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The Story of the Anegada Lobster Festival 10 Years Strong


The annual Anegada Lobster Festival is a culinary celebration for the Caribbean spiny lobster. This two-day event attracts hundreds of patrons to the 14-square mile island who feast on one of the most prized delicacies of the Virgin Islands seas. Its scrumptious food served with exciting activities, paired with riveting entertainment, drizzled with fabulous fashion and comes with a side of brilliant energy.

Events like these are a crowd favourite for the Virgin Islands’ tourism product, and any attendee can see why. It truly is a good show of the BVI Tourist Board’s vision to always provide superb guest experience. From the branding to the promotions, to the guest arrival and departure – it’s all the moving parts working together to create a stellar event.


A conversation with one of the event’s key organisers Rhodni Skelton brings to life the Ralph Lauren quote; “A lot of hard work is hidden behind nice things”.

Rhodni, son of the soil, has served the BVI Tourist Board in several capacities over the past 18 years. In addition to being an authority on BVI tourism, Rhodni is a marketing and events whizz. Now the board’s Deputy Director for Marketing, it’s his role as Events Marketing Manager that thrust him into the enriching, but spiny embrace of the lobster…festival (Spiny lobster – get it?)


It was 2011 when a casual conversation with popular West End boat captain, Bradshaw Browne, helped stir Rhodni’s events imagination. He recalls that he was just hanging out with Bradshaw, who is a “guy full of stories”. who first pushed the idea to create a lobster festival in Anegada. Rhodni listened because not only did he acknowledge that Bradshaw was not a savvy marketer or consultant, he was a man who frequented Anegada, who understood the industry and the people on the ground.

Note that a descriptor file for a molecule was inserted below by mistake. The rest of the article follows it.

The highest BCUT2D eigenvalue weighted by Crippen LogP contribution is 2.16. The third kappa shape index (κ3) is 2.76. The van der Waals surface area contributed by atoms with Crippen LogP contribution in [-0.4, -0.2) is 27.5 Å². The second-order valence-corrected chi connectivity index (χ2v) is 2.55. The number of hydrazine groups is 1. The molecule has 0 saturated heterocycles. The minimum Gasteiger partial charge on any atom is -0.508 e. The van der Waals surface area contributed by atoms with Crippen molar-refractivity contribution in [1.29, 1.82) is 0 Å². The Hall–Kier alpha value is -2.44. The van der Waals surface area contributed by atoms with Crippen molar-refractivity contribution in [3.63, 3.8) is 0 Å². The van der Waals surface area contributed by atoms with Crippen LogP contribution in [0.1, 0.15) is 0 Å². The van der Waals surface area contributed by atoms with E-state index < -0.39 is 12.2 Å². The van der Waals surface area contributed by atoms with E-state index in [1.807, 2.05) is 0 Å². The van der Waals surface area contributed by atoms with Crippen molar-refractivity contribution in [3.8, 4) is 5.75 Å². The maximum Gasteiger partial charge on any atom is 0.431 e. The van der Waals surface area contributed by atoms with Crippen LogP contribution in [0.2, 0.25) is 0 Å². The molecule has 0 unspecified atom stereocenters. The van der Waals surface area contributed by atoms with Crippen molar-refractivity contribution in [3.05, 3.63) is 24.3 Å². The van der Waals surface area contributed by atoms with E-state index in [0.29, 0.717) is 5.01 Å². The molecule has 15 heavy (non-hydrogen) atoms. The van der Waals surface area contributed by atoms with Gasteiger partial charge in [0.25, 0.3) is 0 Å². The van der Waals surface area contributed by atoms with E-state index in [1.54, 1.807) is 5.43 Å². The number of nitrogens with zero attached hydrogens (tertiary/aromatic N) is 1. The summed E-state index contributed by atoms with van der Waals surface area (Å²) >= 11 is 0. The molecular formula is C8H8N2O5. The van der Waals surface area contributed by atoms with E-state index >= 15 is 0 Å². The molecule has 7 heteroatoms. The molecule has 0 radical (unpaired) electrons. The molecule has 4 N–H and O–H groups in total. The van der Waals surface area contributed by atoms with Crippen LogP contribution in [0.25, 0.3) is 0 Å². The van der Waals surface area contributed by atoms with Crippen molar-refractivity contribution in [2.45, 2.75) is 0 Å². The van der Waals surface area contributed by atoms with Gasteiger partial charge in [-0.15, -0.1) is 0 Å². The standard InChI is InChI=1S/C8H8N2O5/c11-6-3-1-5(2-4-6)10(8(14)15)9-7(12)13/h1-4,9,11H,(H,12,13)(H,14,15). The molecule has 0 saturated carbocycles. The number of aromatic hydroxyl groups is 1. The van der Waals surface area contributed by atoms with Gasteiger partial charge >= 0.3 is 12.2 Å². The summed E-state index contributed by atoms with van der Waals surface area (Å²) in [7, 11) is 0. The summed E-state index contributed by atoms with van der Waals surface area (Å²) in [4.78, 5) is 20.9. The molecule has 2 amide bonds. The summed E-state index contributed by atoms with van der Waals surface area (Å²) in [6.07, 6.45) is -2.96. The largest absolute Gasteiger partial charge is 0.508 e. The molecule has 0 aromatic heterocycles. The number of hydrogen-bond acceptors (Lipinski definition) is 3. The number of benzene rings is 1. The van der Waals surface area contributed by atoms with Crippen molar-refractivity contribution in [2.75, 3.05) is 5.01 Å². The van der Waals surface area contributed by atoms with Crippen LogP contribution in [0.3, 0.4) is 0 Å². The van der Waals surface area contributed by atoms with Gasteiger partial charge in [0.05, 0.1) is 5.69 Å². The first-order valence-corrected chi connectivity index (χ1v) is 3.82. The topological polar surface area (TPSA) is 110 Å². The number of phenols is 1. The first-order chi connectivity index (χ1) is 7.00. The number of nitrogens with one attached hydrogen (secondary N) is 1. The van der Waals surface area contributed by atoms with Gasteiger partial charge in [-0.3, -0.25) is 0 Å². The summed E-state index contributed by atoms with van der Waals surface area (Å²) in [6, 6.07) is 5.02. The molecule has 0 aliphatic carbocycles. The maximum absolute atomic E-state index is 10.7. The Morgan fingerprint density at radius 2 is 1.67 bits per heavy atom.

“At that time, every other main island had its own ‘thing’. Tortola had the Music Fest and Spring Regatta, Virgin Gorda had the Poker Run and Christmas in July, and Jost Van Dyke had the annual Old Year’s celebration.”

After getting a green light from the Board, Rhodni then formed his team comprising Kaletha Henry and Kyle Harrigan and started having community meetings with the Anegada businesspeople in 2012.

Rhodni says he is grateful to the community, Lauren Wheatley and the late Aubrey Levons in particular, who were very supportive of the festival concept, but also were open to the ideas of having a ‘culinary adventure’ with stops at the participating restaurants and bars. Rhodni admits that not everyone was sold on the adventure at first but was able to convince them that the entire island should be showcased.

“I conveyed to them that the beauty of Anegada is also in the drive – the clean open roads, crisp air, cool breeze and the picturesque scenery. And so, driving around from spot to spot is certainly a deliberate decision for the lobster festival.”

And even with buy-in from the community, support from the Board a year of planning, and a good team, there was still loads of hard work to do to pull it off. Rhodni remembers being on the ground in Anegada a few days before the event to ensure the island’s readiness to receive the upsurge in guests. He thought about how sometimes people like to ‘go off the beaten path’ and may take the off-roads and get lost. That led him to driving around with Kyle looking for places to put signage.

He chuckles when thinking of how they had not even considered what it would be like to drive signage stakes into earth that was made of coral and limestone rock and having the appropriate tools. The latter was rectified with the kindness of the people of Anegada who loaned them power tools and other equipment to get the nitty gritty part of their job done.